The Pearson 385 Sailboat

The Pearson 385, a centre-cockpit cutter, was designed by William Shaw and built in the USA by Pearson Yachts.

'Island Dreams', a Pearson 385 cutter-rigged sailboat at anchor in Rodney Bay, St Lucia.A Pearson 385 centre-cockpit cutter

Published Specification for the Pearson 385

Underwater Profile: Fin keel & Spade Rudder

Hull Material: GRP (Fiberglass)

Length Overall: 38'3" (11.7m)

Waterline Length: 30'0" (9.1m)

Beam: 11'7" (3.5m)

Draft: 5'6" (1.7m)

Rig Type: Cutter

Displacement: 20,575lb (9,333kg)

Designer: William Shaw

Builder: Pearson Yachts (USA)

Year First Built: 1989

Published Design Ratios for the Pearson 385

1. Sail Area/Displacement Ratio: 13.1

2. Ballast/Displacement Ratio: 47.0

3. Displacement/Length Ratio: 340

4. Comfort Ratio: 37.5

5. Capsize Screening Formula: 1.7

Performance Predictions, Based on the Design Ratios

The Pearson 385 has a length overall of 38.25 feet, a waterline length of 30 feet, a beam of 11.5 feet, and a draft of 5.5 feet. It has a displacement of 20,600 pounds, and a ballast of 9,670 pounds, giving it a ballast-to-displacement ratio of 47%, which indicates a stiff and stable boat that can carry sail well in strong winds. The sail area is 615 square feet, and the sail area-to-displacement ratio is 13.1, which suggests a moderate sail plan that is not underpowered or overpowered. The displacement-to-length ratio is 340, which places the boat in the heavy category, meaning it has a comfortable motion in waves and chop, but may not be very fast or agile. The capsize screening formula is 1.7, which is below the threshold of 2.0, indicating that the boat has a good righting ability and is suitable for ocean passages.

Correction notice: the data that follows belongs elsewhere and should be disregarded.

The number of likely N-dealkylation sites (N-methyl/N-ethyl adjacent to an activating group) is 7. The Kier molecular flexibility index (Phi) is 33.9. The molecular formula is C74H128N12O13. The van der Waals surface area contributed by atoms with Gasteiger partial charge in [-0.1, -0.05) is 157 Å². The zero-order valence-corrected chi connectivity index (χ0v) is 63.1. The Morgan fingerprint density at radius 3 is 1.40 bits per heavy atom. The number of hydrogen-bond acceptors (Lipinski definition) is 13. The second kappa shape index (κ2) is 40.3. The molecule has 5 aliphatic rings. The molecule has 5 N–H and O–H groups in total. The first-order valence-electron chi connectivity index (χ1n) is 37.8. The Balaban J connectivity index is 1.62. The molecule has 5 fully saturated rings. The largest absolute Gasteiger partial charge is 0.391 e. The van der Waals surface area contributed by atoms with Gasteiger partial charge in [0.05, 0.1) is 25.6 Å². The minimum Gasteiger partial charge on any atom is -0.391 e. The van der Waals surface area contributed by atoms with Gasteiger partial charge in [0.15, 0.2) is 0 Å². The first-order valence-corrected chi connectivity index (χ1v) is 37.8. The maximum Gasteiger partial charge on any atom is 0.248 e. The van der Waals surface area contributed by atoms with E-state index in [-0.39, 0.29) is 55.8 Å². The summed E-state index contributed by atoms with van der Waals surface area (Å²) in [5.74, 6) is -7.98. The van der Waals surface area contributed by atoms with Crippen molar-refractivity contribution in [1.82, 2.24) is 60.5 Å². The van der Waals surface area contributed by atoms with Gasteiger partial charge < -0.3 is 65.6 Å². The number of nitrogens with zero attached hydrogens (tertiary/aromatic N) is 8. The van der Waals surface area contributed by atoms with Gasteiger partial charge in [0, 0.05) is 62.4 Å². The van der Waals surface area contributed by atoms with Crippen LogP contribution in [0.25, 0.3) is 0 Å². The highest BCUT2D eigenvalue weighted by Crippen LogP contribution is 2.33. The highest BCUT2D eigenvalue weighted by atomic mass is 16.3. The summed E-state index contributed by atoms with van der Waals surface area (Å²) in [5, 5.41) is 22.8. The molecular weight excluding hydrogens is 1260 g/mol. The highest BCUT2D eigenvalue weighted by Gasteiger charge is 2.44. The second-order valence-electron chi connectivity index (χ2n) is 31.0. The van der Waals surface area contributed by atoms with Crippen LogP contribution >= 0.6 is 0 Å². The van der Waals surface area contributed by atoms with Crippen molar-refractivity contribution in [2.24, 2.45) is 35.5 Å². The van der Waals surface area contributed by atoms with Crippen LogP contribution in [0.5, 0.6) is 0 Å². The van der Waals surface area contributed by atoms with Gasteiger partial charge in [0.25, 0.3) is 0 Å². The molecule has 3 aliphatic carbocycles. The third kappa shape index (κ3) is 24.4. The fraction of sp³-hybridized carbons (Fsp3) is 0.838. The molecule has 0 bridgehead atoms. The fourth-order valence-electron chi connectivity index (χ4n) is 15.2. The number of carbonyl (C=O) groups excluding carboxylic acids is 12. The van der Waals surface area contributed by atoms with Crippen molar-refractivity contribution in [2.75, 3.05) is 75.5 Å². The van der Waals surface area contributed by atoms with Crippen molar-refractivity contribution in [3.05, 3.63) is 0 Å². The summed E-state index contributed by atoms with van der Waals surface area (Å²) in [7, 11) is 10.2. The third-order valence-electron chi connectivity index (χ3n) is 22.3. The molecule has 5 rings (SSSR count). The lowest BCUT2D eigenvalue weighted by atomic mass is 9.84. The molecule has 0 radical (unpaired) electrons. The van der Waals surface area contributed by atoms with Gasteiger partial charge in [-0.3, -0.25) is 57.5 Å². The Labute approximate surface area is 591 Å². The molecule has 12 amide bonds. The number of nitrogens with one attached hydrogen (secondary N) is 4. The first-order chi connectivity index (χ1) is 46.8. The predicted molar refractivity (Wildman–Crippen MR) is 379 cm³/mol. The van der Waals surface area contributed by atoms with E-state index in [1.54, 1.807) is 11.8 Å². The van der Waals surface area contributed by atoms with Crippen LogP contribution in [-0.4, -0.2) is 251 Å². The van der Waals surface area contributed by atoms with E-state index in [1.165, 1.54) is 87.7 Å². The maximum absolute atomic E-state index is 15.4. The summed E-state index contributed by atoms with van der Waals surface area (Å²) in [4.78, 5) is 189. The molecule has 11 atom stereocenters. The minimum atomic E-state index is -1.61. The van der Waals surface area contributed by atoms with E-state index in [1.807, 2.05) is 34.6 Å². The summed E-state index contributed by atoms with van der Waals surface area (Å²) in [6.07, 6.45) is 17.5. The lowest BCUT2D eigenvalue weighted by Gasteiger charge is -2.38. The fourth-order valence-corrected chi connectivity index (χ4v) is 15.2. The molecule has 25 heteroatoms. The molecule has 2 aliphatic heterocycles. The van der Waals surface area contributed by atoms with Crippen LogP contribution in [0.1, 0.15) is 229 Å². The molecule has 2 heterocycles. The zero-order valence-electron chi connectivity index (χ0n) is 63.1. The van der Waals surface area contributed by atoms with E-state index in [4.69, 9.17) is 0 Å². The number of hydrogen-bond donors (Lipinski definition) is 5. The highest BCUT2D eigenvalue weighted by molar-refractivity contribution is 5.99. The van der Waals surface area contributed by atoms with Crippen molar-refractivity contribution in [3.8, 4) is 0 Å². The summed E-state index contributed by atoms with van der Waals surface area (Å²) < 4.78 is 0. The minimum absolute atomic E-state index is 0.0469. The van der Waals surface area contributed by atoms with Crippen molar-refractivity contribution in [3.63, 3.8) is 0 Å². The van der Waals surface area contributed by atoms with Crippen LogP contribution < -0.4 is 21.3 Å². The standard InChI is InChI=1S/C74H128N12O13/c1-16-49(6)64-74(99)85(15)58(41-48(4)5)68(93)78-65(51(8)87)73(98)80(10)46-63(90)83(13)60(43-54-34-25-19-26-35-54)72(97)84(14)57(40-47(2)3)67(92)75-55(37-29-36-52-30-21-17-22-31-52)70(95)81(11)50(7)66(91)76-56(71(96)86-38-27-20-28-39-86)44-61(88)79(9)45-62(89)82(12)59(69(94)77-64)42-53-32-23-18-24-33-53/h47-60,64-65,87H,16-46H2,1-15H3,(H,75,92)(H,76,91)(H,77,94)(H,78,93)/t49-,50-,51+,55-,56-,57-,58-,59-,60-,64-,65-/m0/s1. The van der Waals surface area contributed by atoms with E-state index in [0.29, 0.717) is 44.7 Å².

Production Period and Numbers Produced

The Pearson 385 was produced from 1984 to 1986, and about 40 boats were built. It was one of the last models from Pearson Yachts before the company filed for bankruptcy in 1991. The Pearson 385 was based on the same hull design as the Pearson 386, which was an aft-cockpit version that was also available as a sloop or a cutter. The Pearson 385 was marketed as a "space ship" due to its large interior volume and spacious accommodations.

Alternative Versions & Options

The Pearson 385 was offered with two keel options: a fin keel with a draft of 5.5 feet, or a centerboard with a draft of 4.33 feet when up and 6 feet when down. The centerboard version allowed for more shallow-water cruising, but added some complexity and maintenance to the boat.

The standard rig was a cutter, with a self-tacking staysail on a boom that could be reefed or furled independently from the mainsail and the genoa. Some owners have converted their boats to sloops by removing the inner forestay and the staysail boom, which simplifies the rigging and reduces windage, but also reduces sail area and versatility.

The boat came with an in-mast roller-furling mainsail system, which made reefing easy but also reduced sail shape and performance. Some owners have replaced this system with a conventional slab-reefing mainsail with battens and lazy jacks, which improves sail efficiency and control.

Number & Location of Sleeping Berths